Around the holidays, everyone wants to live lavishly. It’s a time to spend money, to dress up, to decorate your house and to be generally generous. There’s just one issue: we end up taking a lot from the environment. And that doesn’t promote that warm feeling we desire at the holidays. Here’s how to prevent the backlash:
Green the décor
Ever have a blackout on your street close to the holidays? You can most likely blame the seriously lit up home with the dancing Santa.
Don’t be that home, and substitute in LED lights for your regular holiday lights. They get their energy from semiconducting material—just like watches do—and are 90% more efficient than traditional lights.
A Department of Energy Study discovered that if every single residence employed LED lights around the holidays, enough energy to power 200,000 houses for a year would be saved.
Don’t worry-these lights still shine vibrantly enough to attract some charming carol singing to your doorstep (of course a lot of of them make me want to say “go home, look up a singing instructor in LA and come back later).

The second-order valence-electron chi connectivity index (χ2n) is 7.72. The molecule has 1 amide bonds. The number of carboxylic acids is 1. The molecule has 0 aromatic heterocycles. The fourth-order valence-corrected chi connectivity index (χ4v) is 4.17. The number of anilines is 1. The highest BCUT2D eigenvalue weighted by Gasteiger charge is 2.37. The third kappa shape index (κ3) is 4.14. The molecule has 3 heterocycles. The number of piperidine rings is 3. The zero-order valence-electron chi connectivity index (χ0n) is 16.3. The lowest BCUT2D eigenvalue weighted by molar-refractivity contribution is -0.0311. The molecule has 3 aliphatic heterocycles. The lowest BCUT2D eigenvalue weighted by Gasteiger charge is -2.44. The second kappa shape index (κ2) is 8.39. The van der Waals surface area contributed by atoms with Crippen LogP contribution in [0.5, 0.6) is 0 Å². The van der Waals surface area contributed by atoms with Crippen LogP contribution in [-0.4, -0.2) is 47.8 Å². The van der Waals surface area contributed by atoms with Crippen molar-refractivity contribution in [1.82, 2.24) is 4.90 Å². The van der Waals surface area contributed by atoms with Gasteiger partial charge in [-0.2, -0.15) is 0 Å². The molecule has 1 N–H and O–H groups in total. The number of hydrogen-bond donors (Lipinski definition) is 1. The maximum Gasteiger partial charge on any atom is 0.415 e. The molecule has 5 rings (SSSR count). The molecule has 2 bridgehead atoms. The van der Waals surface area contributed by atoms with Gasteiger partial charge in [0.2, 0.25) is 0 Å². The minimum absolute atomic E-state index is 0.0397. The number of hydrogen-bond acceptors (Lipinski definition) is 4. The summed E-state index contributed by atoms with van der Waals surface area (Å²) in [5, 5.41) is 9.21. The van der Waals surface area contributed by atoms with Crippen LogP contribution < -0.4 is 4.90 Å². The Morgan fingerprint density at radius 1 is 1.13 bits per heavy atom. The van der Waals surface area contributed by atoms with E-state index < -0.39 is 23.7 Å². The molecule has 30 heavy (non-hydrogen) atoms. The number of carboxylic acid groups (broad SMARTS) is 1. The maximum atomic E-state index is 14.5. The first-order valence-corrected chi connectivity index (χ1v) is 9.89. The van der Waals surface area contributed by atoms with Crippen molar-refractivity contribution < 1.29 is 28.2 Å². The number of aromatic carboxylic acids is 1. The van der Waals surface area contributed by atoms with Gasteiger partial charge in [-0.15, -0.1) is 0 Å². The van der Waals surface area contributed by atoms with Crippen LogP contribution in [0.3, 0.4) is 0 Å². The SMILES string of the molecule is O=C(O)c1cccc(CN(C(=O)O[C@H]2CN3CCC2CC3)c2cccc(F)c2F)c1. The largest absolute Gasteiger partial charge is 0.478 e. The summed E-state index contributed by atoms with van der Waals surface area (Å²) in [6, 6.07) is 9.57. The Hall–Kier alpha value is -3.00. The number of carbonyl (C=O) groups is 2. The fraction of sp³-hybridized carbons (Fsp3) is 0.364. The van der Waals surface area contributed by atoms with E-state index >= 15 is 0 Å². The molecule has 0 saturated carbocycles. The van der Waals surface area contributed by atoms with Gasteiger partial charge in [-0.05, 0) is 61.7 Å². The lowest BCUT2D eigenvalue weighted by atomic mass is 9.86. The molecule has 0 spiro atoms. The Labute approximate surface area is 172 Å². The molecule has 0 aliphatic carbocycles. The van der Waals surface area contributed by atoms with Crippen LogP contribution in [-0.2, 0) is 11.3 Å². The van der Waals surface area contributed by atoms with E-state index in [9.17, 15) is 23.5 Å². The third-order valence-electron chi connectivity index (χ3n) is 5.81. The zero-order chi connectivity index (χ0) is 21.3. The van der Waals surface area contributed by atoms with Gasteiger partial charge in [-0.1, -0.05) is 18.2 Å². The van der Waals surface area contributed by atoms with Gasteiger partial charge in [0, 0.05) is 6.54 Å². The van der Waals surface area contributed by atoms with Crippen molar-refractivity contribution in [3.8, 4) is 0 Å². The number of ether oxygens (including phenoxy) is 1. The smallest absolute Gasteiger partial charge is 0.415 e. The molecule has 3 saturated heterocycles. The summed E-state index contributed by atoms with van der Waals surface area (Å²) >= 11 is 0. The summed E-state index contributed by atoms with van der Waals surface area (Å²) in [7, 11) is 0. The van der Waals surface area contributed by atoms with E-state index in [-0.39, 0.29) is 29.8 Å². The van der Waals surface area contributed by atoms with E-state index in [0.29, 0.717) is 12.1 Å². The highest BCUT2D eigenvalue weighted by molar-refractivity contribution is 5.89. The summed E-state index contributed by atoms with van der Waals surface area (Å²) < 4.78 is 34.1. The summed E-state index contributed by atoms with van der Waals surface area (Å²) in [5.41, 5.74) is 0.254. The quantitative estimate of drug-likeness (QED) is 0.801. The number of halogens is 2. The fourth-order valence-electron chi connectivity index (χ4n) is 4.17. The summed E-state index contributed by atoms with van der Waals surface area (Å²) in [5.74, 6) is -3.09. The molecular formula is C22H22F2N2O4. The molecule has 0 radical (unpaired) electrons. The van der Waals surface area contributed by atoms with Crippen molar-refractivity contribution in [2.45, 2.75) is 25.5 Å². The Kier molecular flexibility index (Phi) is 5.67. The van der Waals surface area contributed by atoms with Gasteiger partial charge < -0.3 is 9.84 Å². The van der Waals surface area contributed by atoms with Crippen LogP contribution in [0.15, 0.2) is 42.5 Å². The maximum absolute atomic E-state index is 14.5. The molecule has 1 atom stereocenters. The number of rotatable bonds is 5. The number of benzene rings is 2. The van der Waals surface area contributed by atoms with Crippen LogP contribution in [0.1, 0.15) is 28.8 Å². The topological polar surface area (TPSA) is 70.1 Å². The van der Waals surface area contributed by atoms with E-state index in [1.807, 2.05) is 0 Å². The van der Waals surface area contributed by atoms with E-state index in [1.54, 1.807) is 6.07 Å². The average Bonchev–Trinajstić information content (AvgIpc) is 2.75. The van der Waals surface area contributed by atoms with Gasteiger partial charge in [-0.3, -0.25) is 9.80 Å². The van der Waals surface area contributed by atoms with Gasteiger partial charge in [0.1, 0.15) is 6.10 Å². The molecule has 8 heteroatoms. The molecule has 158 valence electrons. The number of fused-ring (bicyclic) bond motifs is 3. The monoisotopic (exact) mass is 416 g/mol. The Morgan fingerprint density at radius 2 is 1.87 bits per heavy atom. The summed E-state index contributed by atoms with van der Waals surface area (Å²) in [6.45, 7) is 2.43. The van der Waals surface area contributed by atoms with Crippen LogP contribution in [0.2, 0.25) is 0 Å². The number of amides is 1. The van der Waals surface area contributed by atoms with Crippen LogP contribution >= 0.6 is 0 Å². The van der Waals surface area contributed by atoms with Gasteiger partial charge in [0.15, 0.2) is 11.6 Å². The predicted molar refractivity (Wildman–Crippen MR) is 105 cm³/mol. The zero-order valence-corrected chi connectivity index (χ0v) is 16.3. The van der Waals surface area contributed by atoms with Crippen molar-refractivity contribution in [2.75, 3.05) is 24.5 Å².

Did you know that the averagel American tosses out over 68 lbs of garments and clothing material per year, contributing to 4% of our solid waste?
To add insult to…piling mounds of waste, cotton crops make up a 25% of the pesticide use in the U.S.
Explore vintage and consignment stores this year. Many of them are very high end, only accepting brand-name clothest, and dry cleaning all of their items before putting them out on the shelves. If you’re up for a thrift shop, even better: these all donate their proceeds to charities, shelters, hospitals and other worthy programs like after school programs that offer singing lessons in LAand other inner city areas for kids. My friend is a voice coach in LA and volunteers at those programs.
An Even Greener Tree
Did you know that it takes 7 to 10 years to grow a Christmas tree? And how long does it end up standing in your home? Perhaps a month at most.
Opt for a live potted tree. These can be re-planted throughout the year. If you really want to buy one, patronize a seasonal tree lot as these tress are harvested on farms rather than torn out of forests.
Whatever type of tree you decide to get, do not toss it out! Grind it up and use the chips for mulch in a garden, on walking or riding trails, and even for erosion barriers on a beach. If you don’t want to do the grinding, let your wholeentire tree sink to the bottom of a lake or pond where fish can take refuge in it.